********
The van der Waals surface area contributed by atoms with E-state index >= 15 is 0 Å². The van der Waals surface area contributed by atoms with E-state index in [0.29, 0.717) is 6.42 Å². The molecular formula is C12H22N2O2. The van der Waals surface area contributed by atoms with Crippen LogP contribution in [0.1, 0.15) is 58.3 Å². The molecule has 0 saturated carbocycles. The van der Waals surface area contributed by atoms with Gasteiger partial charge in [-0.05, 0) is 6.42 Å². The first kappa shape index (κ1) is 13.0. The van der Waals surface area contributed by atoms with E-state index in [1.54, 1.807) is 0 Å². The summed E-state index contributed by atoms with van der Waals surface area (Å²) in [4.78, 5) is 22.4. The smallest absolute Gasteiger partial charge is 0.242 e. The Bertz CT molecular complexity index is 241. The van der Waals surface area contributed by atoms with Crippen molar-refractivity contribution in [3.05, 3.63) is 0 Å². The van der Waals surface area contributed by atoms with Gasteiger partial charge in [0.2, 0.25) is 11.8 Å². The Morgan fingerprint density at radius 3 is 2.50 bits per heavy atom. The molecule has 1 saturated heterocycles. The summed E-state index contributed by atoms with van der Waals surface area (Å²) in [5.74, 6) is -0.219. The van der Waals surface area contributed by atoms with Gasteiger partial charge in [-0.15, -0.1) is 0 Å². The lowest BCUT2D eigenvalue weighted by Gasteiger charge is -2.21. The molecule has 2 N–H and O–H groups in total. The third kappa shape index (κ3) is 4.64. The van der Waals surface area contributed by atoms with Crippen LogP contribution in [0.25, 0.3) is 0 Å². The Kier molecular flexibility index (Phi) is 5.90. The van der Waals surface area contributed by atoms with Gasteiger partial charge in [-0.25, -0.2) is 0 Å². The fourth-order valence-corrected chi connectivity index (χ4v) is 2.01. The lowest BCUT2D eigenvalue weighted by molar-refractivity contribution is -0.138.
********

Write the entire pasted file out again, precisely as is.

The van der Waals surface area contributed by atoms with E-state index >= 15 is 0 Å². The van der Waals surface area contributed by atoms with E-state index in [0.29, 0.717) is 6.42 Å². The molecular formula is C12H22N2O2. The van der Waals surface area contributed by atoms with Crippen LogP contribution in [0.1, 0.15) is 58.3 Å². The molecule has 0 saturated carbocycles. The van der Waals surface area contributed by atoms with Gasteiger partial charge in [-0.05, 0) is 6.42 Å². The first kappa shape index (κ1) is 13.0. The van der Waals surface area contributed by atoms with E-state index in [1.54, 1.807) is 0 Å². The summed E-state index contributed by atoms with van der Waals surface area (Å²) in [4.78, 5) is 22.4. The smallest absolute Gasteiger partial charge is 0.242 e. The Bertz CT molecular complexity index is 241. The van der Waals surface area contributed by atoms with Crippen molar-refractivity contribution in [3.05, 3.63) is 0 Å². The van der Waals surface area contributed by atoms with Gasteiger partial charge in [0.2, 0.25) is 11.8 Å². The Morgan fingerprint density at radius 3 is 2.50 bits per heavy atom. The molecule has 1 saturated heterocycles. The summed E-state index contributed by atoms with van der Waals surface area (Å²) in [5.74, 6) is -0.219. The van der Waals surface area contributed by atoms with Gasteiger partial charge in [-0.15, -0.1) is 0 Å². The lowest BCUT2D eigenvalue weighted by Gasteiger charge is -2.21. The molecule has 2 N–H and O–H groups in total. The third kappa shape index (κ3) is 4.64. The van der Waals surface area contributed by atoms with Crippen LogP contribution in [0.25, 0.3) is 0 Å². The Kier molecular flexibility index (Phi) is 5.90. The van der Waals surface area contributed by atoms with Gasteiger partial charge in [-0.25, -0.2) is 0 Å². The fourth-order valence-corrected chi connectivity index (χ4v) is 2.01. The lowest BCUT2D eigenvalue weighted by molar-refractivity contribution is -0.138.